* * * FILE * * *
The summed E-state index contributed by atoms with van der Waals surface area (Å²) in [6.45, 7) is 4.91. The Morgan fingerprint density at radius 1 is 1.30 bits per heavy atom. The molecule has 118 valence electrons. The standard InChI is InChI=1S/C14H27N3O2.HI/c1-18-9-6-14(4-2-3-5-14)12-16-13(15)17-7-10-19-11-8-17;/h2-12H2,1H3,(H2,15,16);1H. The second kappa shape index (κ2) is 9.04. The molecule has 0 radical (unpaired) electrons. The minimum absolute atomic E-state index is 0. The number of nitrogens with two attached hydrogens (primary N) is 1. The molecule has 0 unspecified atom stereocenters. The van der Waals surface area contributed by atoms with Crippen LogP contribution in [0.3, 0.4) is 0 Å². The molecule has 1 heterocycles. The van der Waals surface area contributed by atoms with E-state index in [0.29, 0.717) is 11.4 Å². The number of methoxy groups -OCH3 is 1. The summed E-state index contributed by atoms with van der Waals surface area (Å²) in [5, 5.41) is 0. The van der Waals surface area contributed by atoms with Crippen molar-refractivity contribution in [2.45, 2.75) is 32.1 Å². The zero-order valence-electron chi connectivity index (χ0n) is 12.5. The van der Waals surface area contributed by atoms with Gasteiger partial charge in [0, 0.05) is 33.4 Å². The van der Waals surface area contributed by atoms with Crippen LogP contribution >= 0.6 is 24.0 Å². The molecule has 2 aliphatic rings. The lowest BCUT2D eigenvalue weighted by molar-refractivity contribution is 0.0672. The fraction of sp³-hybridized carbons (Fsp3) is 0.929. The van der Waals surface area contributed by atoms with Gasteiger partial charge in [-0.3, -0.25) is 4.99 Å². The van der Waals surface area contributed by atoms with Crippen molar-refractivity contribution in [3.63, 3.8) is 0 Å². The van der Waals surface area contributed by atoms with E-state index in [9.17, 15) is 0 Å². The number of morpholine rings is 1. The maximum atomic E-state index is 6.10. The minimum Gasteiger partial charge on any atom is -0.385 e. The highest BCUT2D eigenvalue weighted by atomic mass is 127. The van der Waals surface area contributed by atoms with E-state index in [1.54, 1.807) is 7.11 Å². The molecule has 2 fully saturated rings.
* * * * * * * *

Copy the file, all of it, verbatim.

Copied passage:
The summed E-state index contributed by atoms with van der Waals surface area (Å²) in [6.45, 7) is 4.91. The Morgan fingerprint density at radius 1 is 1.30 bits per heavy atom. The molecule has 118 valence electrons. The standard InChI is InChI=1S/C14H27N3O2.HI/c1-18-9-6-14(4-2-3-5-14)12-16-13(15)17-7-10-19-11-8-17;/h2-12H2,1H3,(H2,15,16);1H. The second kappa shape index (κ2) is 9.04. The molecule has 0 radical (unpaired) electrons. The minimum absolute atomic E-state index is 0. The number of nitrogens with two attached hydrogens (primary N) is 1. The molecule has 0 unspecified atom stereocenters. The van der Waals surface area contributed by atoms with Crippen LogP contribution in [0.3, 0.4) is 0 Å². The molecule has 1 heterocycles. The van der Waals surface area contributed by atoms with E-state index in [0.29, 0.717) is 11.4 Å². The number of methoxy groups -OCH3 is 1. The summed E-state index contributed by atoms with van der Waals surface area (Å²) in [5, 5.41) is 0. The van der Waals surface area contributed by atoms with Crippen molar-refractivity contribution in [2.45, 2.75) is 32.1 Å². The zero-order valence-electron chi connectivity index (χ0n) is 12.5. The van der Waals surface area contributed by atoms with Gasteiger partial charge in [0, 0.05) is 33.4 Å². The van der Waals surface area contributed by atoms with Crippen LogP contribution >= 0.6 is 24.0 Å². The molecule has 2 aliphatic rings. The lowest BCUT2D eigenvalue weighted by molar-refractivity contribution is 0.0672. The fraction of sp³-hybridized carbons (Fsp3) is 0.929. The van der Waals surface area contributed by atoms with Gasteiger partial charge in [-0.3, -0.25) is 4.99 Å². The van der Waals surface area contributed by atoms with Crippen molar-refractivity contribution in [3.63, 3.8) is 0 Å². The van der Waals surface area contributed by atoms with E-state index in [9.17, 15) is 0 Å². The number of morpholine rings is 1. The maximum atomic E-state index is 6.10. The minimum Gasteiger partial charge on any atom is -0.385 e. The highest BCUT2D eigenvalue weighted by atomic mass is 127. The van der Waals surface area contributed by atoms with E-state index in [1.54, 1.807) is 7.11 Å². The molecule has 2 fully saturated rings.